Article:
A taxi driver and one of his passengers have been sentenced after terrorising another motorist.
Cabbie Kamran Mahmood drove dangerously after pulling up alongside a man at traffic lights. His front-seat passenger – 21-year-old Simeon Quaile – then made racial comments about the colour of the man’s skin. Mahmood then followed the motorist by flashing his lights, beeping his horn and trying to overtake him.
Now 42-year-old Mahmood has been jailed for 10 months and Quaile sentenced to six months in prison, suspended for 18 months, at Stoke-on-Trent Crown Court, reports Stoke-on-Trent Live.
The incident dates back four years, but the victim still avoids travelling at night and does not travel alone, the court heard.
In a victim statement, he said: “On that night I was vulnerable. If I had not been able to evade them they would have tried to seriously injure or kill me. I was called disgusting names because I was white. This was pure hatred because of the colour of my skin.”
Mahmood, of Pretoria Road, Etruria, denied dangerous driving and Quaile, of Bycars Road, Burslem, denied racially aggravated fear or provocation of violence. Both men were found guilty by a jury.
Richard McConaghy, mitigating for Mahmood, said no damage was caused and no personal injury sustained by his client’s driving. The married dad-of-three has no convictions since 2000 and has not re-offended since this offence four years ago. Mr McConaghy added: “He was a taxi driver for a significant period of time. Following this incident, his licence was revoked. He has been working as a delivery driver since. That will come to an end today.
“He has been the sole breadwinner in his household. He lives with his wife and three children. He can demonstrate that he will not continue to criminally offend.”
Barry White, mitigating for Quaile, said his client was aged 17 at the time. He said Quaile maintains his denials but accepts the jury’s findings. Mr White said: “He has no previous convictions and no offending since. It was stupidity, immature bravado while having too much alcohol. There is a realistic prospect of rehabilitation.”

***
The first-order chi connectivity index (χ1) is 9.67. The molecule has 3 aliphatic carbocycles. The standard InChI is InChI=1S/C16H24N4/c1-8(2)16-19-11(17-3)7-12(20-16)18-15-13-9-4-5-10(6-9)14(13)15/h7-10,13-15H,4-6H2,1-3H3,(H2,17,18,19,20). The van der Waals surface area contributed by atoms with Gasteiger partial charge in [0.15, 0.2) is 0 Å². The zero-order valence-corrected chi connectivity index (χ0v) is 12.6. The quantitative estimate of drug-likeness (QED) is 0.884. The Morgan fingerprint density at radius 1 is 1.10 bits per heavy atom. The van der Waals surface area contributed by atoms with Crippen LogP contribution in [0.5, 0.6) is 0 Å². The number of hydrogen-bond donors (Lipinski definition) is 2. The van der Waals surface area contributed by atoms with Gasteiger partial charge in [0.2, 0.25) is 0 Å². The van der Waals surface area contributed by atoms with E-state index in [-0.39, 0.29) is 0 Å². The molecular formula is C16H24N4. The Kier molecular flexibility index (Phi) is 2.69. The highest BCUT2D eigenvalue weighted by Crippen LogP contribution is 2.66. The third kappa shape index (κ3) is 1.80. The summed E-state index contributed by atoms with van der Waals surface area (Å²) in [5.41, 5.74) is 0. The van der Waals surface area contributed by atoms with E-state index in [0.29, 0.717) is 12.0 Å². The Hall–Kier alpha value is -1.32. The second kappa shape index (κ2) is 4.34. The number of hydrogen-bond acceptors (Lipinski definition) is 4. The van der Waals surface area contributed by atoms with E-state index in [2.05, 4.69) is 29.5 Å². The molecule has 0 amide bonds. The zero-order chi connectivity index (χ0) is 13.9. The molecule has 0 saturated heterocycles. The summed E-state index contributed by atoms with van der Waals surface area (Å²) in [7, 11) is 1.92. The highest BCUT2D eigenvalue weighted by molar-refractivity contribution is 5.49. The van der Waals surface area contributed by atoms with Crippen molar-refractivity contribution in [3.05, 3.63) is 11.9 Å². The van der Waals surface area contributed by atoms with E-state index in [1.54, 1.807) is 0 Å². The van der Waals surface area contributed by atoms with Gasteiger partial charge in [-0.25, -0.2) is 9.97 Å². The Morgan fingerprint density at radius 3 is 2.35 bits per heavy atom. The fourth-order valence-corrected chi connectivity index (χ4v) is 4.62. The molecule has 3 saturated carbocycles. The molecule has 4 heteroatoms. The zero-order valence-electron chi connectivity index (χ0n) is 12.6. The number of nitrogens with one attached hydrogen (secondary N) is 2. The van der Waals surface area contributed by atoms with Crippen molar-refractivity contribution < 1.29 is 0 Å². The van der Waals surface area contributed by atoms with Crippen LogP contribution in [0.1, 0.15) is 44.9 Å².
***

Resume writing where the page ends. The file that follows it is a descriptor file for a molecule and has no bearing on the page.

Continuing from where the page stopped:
Judge Paul Glenn said: “The victim was simply making his way home alone in a car at 11.30pm. He is a small man, then in his late 20s, an inoffensive individual, a sober individual. I heard his 999 call and his obvious distress. He became very upset when he gave evidence and had to relive these events.
“You, Mahmood, pulled your vehicle alongside him in the right-hand lane at traffic lights in the centre of Burslem.
“Quaile, you were a front-seat passenger. You decided to provoke him. You made racial comments about his colour. Your tone was aggressive. A rear-seat passenger joined in with similar comments. He was very frightened. He pulled away, you pursued him. Mahmood, you drove in a highly aggressive manner, intimidatory. You targeted him. You were flashing your lights, beeping your horn, trying to overtake him.
“I reject entirely your account that your passengers steered the car and activated the lights and horn or that they threatened you. But I am quite prepared to accept that you were egged on. You were trying to effect a confrontation.
“You, Mahmood, could have put an end to this by stopping the car. But you made a conscious decision not to do that. On two occasions you pulled in front of his vehicle, trying to stop it. The doors of the taxi were open.
“Quaile, you were the prime mover so far as the threats were concerned. Had he not got away I have no doubt at all he would have been assaulted.
“Quaile, you claimed you were misidentified. You gave evidence in a cocky and arrogant manner.”
Mahmood has also been handed a 29-month driving ban. Quaile’s suspended sentence includes a 10-day rehabilitation activity requirement and 180 hours unpaid work. He must pay the victim £1,000 compensation. They are also both subject to a five-year restraining order.
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